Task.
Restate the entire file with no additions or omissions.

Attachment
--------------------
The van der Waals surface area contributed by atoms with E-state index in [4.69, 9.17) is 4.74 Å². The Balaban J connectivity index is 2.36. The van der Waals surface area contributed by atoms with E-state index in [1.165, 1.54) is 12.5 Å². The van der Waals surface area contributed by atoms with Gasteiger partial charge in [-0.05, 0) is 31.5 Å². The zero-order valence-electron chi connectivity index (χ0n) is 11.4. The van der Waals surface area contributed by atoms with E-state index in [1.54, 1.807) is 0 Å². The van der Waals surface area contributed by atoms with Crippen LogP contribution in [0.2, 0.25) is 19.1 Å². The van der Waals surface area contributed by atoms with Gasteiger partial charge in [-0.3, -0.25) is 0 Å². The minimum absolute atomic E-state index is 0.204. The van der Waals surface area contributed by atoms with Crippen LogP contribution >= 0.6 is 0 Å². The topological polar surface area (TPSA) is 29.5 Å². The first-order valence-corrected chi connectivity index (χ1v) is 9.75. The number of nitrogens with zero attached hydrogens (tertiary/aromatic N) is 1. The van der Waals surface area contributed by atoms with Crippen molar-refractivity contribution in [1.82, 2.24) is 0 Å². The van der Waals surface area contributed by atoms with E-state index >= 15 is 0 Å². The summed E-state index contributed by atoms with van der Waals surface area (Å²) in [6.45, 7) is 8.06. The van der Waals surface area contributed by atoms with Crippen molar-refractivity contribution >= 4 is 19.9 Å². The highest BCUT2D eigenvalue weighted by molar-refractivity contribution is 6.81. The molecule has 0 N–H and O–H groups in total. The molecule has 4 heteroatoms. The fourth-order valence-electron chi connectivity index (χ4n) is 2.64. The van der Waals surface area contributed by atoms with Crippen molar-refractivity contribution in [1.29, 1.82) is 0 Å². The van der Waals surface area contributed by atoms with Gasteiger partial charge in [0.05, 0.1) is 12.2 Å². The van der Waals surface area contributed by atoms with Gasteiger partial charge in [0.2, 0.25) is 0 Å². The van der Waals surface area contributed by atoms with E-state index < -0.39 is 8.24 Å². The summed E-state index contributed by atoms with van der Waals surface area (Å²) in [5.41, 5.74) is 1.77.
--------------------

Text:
The van der Waals surface area contributed by atoms with E-state index in [4.69, 9.17) is 4.74 Å². The Balaban J connectivity index is 2.36. The van der Waals surface area contributed by atoms with E-state index in [1.165, 1.54) is 12.5 Å². The van der Waals surface area contributed by atoms with Gasteiger partial charge in [-0.05, 0) is 31.5 Å². The zero-order valence-electron chi connectivity index (χ0n) is 11.4. The van der Waals surface area contributed by atoms with E-state index in [1.54, 1.807) is 0 Å². The van der Waals surface area contributed by atoms with Crippen LogP contribution in [0.2, 0.25) is 19.1 Å². The van der Waals surface area contributed by atoms with Gasteiger partial charge in [-0.3, -0.25) is 0 Å². The minimum absolute atomic E-state index is 0.204. The van der Waals surface area contributed by atoms with Crippen LogP contribution >= 0.6 is 0 Å². The topological polar surface area (TPSA) is 29.5 Å². The first-order valence-corrected chi connectivity index (χ1v) is 9.75. The number of nitrogens with zero attached hydrogens (tertiary/aromatic N) is 1. The van der Waals surface area contributed by atoms with Crippen molar-refractivity contribution in [1.82, 2.24) is 0 Å². The van der Waals surface area contributed by atoms with E-state index >= 15 is 0 Å². The summed E-state index contributed by atoms with van der Waals surface area (Å²) in [6.45, 7) is 8.06. The van der Waals surface area contributed by atoms with Crippen molar-refractivity contribution >= 4 is 19.9 Å². The highest BCUT2D eigenvalue weighted by molar-refractivity contribution is 6.81. The molecule has 0 N–H and O–H groups in total. The molecule has 4 heteroatoms. The fourth-order valence-electron chi connectivity index (χ4n) is 2.64. The van der Waals surface area contributed by atoms with Crippen molar-refractivity contribution in [1.29, 1.82) is 0 Å². The van der Waals surface area contributed by atoms with Gasteiger partial charge in [0.05, 0.1) is 12.2 Å². The van der Waals surface area contributed by atoms with Gasteiger partial charge in [0.2, 0.25) is 0 Å². The van der Waals surface area contributed by atoms with E-state index < -0.39 is 8.24 Å². The summed E-state index contributed by atoms with van der Waals surface area (Å²) in [5.41, 5.74) is 1.77.